Greenpeace’s ignorance will damage small-scale fishermen

19th June 2013 in Media

The National Federation of Fishermen’s Organisations response to Greenpeace’s interpretation of the CFP reforms.

A long-awaited agreement on EU fisheries policy is finally in sight. This is welcome news to all concerned, including politicians, those working in the commercial fishing industry and by environmentalists, too. Yet, some environmentalists appear to have become confused by what this Common Fisheries Policy reform will mean: Greenpeace has got itself excited that it will result in a wholesale redistribution of quota from the offshore larger vessels, which are mostly in producer organisations, to the small-scale fleet of which only some are in POs. From what we have seen of the CFP text, it means nothing of the sort.

Currently it is the member states’ prerogative how quota is distributed internally and it looks like that’s the way it’ll stay. Ministers already have the authority to redistribute quota and have used their powers from time to time by "top slicing" (extracting quota for redistribution before it is allocated on the usual basis) and "underpinning", where additional quota is redirected to the under-10m fleet when quotas fall below a certain level.

In its appetite for a simplistic narrative of victims and villains, Greenpeace departs from some important realities. A four per cent share of the national quota, which it claims is the extent of the under-10s chunk, is a good hook for Greenpeace's emotional propaganda; but as always with Greenpeace, the reality is a little different. Most species caught by the small scale fleet, like crab, lobster and bass, aren't even under quota. We consider that Greenpeace is exploiting divisions and frustrations in the fishing industry for its own ends and, while it asserts itself as on the side of small fishermen, its ignorance of the industry and issues at hand will damage those it claims to represent.

It is important to challenge Greenpeace fictions as they arise and so we would make the following points:

  1. The size of a fishing vessel is no guarantee that it is fishing sustainably. Large or small, it is what the vessel does that counts.
  2. Discards are a challenge for large and small vessels equally.
  3. Small vessels tend to have limited range. Inshore waters therefore come under greater fishing pressure than offshore areas. A mass transfer of quota from the “industrial” fleet to the small-scale fleet would mean two things: a lot of quota going uncaught, as it would be out of range, and an increase in fishing pressure in the vulnerable inshore zone as new vessels joined the fleet. It would be existing inshore fishermen who are the worst hit – a serious own goal.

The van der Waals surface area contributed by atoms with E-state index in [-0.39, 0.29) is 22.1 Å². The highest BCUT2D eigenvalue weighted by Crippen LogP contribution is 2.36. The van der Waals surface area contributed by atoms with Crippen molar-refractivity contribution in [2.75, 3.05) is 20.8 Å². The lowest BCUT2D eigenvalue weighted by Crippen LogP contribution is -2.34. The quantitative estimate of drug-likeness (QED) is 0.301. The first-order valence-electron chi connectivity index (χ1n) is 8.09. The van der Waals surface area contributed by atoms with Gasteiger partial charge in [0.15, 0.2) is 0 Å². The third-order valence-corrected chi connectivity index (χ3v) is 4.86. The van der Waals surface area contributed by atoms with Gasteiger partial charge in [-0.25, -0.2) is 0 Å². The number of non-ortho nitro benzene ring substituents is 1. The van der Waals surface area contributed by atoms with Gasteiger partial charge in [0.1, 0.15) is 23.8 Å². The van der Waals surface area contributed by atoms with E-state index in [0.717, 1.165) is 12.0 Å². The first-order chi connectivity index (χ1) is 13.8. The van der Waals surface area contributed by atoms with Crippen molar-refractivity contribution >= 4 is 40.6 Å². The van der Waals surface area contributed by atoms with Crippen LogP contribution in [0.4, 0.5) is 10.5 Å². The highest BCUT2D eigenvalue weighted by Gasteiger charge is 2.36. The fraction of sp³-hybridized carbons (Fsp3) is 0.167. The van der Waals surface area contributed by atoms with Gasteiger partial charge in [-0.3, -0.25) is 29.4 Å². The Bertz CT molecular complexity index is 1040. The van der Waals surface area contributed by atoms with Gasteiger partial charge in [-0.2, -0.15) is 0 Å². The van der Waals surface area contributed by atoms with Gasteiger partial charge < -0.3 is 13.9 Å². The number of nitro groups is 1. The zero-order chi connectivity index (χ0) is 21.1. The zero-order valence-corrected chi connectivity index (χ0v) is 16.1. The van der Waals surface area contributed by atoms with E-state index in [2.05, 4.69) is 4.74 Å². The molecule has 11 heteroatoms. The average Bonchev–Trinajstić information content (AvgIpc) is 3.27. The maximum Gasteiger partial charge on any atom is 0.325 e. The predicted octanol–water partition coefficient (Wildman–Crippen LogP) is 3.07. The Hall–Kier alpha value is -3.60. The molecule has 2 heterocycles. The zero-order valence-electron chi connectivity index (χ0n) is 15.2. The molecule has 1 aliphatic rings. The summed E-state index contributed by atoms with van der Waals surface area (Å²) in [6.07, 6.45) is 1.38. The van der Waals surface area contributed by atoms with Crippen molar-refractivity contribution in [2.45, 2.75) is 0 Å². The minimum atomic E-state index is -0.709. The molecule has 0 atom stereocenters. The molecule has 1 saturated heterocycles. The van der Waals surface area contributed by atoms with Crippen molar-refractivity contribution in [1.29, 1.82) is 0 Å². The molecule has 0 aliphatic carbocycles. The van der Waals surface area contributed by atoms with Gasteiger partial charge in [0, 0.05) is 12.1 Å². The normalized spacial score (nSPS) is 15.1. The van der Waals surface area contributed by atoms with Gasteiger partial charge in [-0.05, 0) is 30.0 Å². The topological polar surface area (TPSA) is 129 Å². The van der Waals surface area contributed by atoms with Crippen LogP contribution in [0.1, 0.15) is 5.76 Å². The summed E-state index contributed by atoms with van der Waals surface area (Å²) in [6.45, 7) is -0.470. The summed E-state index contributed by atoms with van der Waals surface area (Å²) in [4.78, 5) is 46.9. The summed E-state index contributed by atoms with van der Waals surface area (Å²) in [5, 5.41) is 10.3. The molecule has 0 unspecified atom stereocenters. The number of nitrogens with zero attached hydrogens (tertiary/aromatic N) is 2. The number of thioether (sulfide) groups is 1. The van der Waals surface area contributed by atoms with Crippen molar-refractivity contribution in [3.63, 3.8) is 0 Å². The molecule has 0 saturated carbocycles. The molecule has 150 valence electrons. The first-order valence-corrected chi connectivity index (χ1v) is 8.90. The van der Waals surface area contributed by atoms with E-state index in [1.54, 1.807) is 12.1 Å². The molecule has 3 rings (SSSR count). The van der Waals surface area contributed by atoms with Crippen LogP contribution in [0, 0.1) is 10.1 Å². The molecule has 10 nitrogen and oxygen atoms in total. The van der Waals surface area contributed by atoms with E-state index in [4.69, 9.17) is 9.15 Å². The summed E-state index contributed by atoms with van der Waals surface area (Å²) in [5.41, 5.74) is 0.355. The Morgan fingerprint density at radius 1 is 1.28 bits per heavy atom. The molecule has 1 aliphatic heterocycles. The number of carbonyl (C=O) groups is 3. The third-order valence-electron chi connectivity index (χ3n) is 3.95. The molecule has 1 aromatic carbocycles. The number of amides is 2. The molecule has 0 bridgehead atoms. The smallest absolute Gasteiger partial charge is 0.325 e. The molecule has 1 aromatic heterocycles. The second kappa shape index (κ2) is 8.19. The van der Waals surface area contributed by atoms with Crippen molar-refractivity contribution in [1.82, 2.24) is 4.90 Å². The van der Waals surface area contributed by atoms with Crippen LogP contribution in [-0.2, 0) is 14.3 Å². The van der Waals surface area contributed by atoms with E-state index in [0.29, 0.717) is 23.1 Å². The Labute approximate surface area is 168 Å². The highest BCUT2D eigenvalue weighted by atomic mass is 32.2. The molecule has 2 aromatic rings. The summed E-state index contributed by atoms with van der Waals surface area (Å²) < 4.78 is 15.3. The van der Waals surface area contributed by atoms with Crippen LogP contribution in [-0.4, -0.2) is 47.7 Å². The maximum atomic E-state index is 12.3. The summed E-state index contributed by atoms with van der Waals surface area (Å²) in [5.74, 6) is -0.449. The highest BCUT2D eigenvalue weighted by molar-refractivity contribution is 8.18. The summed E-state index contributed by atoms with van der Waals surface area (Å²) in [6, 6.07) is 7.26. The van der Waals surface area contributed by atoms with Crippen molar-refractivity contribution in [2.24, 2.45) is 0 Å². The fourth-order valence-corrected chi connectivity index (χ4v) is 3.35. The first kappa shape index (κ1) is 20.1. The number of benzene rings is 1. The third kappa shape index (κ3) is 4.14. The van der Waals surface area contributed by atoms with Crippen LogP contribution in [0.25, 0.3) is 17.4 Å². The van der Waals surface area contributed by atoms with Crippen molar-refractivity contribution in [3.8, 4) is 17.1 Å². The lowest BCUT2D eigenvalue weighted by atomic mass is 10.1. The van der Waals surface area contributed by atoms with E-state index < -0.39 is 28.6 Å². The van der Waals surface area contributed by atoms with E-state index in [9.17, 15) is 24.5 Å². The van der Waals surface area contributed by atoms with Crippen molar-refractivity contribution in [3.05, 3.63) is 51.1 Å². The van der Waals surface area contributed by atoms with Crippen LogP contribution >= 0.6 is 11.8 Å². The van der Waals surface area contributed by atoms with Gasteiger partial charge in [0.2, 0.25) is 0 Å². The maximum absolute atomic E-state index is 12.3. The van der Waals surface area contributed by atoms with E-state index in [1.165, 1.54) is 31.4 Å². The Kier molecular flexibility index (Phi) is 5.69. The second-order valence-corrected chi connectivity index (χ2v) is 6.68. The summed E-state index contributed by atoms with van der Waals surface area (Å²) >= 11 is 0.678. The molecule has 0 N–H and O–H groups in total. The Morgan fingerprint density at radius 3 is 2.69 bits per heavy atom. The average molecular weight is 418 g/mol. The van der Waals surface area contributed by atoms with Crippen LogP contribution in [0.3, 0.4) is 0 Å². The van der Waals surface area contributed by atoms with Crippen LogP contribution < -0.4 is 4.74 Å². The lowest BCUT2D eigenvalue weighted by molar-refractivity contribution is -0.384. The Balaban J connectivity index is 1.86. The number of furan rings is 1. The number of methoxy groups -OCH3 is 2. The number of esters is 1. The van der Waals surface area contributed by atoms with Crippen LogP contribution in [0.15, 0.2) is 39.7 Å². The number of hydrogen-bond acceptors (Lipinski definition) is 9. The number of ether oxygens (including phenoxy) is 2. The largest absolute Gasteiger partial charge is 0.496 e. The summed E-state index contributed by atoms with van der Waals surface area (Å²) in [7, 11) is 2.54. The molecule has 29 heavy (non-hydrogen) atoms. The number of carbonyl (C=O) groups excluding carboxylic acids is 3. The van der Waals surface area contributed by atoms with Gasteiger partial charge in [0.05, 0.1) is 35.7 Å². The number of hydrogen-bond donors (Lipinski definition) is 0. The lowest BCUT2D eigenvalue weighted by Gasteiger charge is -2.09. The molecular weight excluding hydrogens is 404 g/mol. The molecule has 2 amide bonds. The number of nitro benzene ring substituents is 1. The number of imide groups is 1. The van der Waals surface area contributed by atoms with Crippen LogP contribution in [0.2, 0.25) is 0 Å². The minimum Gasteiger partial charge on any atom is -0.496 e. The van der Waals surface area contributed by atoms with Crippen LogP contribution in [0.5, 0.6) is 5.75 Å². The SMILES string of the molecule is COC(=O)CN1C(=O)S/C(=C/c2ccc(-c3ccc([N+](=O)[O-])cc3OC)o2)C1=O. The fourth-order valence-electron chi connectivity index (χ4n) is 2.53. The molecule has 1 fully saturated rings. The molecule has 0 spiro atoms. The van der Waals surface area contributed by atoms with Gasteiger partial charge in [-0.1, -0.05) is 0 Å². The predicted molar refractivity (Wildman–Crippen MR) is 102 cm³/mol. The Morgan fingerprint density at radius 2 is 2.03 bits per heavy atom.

4. To a high degree, large and small vessels are interdependent. As we have seen with the port of Lowestoft, without a fleet of large vessels, port infrastructures are unsustainable and the small-scale fleet withers. The larger vessels provide the continuity in landings necessary to support marketing and ice facilities.
  5. Greenpeace considers that gill nets are indiscriminate, bottom trawling destructive and long lines have an impact on sharks and seabirds; this leaves the question: how are we going to catch fish to provide food security for our people?

The inshore fleet does face challenges and some of those challenges relate to quota shortage. However, there is not, as Greenpeace asserts, a generalised quota shortage across the whole under-10m fleet. The shortages are felt most acutely amongst the larger under-10s in the South East and these are best addressed by groups of under-10m fishermen working collaboratively with their local producer organisation. Producer organisations have the direct day-to-day experience of sourcing quota as and when it is needed. Recently, the National Federation of Fishermen’s Organisations (NFFO) successfully brokered an agreement between a number of producer organisations and under-10m fishermen in the South East and Thames Estuary, breaking the preceding deadlock. This was a demonstration that the industry has the capacity to work together and to generate solutions.

Clearly Greenpeace’s reading of the recent CFP reform is different from ours. But to be clear, UK ministers have always had the power to redistribute quota through top-slicing and under-pinning and in that regard nothing has changed. Moving on from these reforms, our preference is for the industry to work together to alleviate quota shortages as they arise and the NFFO will continue tackling disputes with this proven approach of cooperation and collaboration.

Barrie Deas

Chief Executive, the National Federation of Fishermen’s Organisations